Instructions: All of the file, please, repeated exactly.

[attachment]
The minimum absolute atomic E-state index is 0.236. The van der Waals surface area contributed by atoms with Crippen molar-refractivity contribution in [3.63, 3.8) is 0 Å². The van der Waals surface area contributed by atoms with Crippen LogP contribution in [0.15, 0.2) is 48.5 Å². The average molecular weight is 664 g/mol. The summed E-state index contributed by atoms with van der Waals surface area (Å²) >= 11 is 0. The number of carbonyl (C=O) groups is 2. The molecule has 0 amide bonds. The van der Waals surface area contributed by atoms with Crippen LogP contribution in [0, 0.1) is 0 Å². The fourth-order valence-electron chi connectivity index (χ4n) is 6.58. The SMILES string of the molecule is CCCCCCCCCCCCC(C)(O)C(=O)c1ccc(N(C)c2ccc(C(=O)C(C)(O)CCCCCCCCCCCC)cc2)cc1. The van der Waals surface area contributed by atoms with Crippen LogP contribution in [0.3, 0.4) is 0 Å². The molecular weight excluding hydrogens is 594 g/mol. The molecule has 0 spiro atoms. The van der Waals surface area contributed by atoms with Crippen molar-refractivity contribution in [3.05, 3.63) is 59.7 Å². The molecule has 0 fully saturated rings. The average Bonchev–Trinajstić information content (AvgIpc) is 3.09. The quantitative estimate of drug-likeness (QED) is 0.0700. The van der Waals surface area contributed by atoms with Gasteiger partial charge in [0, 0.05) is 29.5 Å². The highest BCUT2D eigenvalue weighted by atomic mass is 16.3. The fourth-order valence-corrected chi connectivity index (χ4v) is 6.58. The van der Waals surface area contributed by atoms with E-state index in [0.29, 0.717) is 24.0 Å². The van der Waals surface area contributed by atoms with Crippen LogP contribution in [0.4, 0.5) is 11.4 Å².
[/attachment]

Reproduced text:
The minimum absolute atomic E-state index is 0.236. The van der Waals surface area contributed by atoms with Crippen molar-refractivity contribution in [3.63, 3.8) is 0 Å². The van der Waals surface area contributed by atoms with Crippen LogP contribution in [0.15, 0.2) is 48.5 Å². The average molecular weight is 664 g/mol. The summed E-state index contributed by atoms with van der Waals surface area (Å²) >= 11 is 0. The number of carbonyl (C=O) groups is 2. The molecule has 0 amide bonds. The van der Waals surface area contributed by atoms with Crippen LogP contribution in [0, 0.1) is 0 Å². The fourth-order valence-electron chi connectivity index (χ4n) is 6.58. The SMILES string of the molecule is CCCCCCCCCCCCC(C)(O)C(=O)c1ccc(N(C)c2ccc(C(=O)C(C)(O)CCCCCCCCCCCC)cc2)cc1. The van der Waals surface area contributed by atoms with Crippen LogP contribution in [0.3, 0.4) is 0 Å². The molecular weight excluding hydrogens is 594 g/mol. The molecule has 0 spiro atoms. The van der Waals surface area contributed by atoms with Crippen molar-refractivity contribution in [3.05, 3.63) is 59.7 Å². The molecule has 0 fully saturated rings. The average Bonchev–Trinajstić information content (AvgIpc) is 3.09. The quantitative estimate of drug-likeness (QED) is 0.0700. The van der Waals surface area contributed by atoms with Gasteiger partial charge in [0, 0.05) is 29.5 Å². The highest BCUT2D eigenvalue weighted by atomic mass is 16.3. The fourth-order valence-corrected chi connectivity index (χ4v) is 6.58. The van der Waals surface area contributed by atoms with E-state index in [0.29, 0.717) is 24.0 Å². The van der Waals surface area contributed by atoms with Crippen LogP contribution in [0.4, 0.5) is 11.4 Å².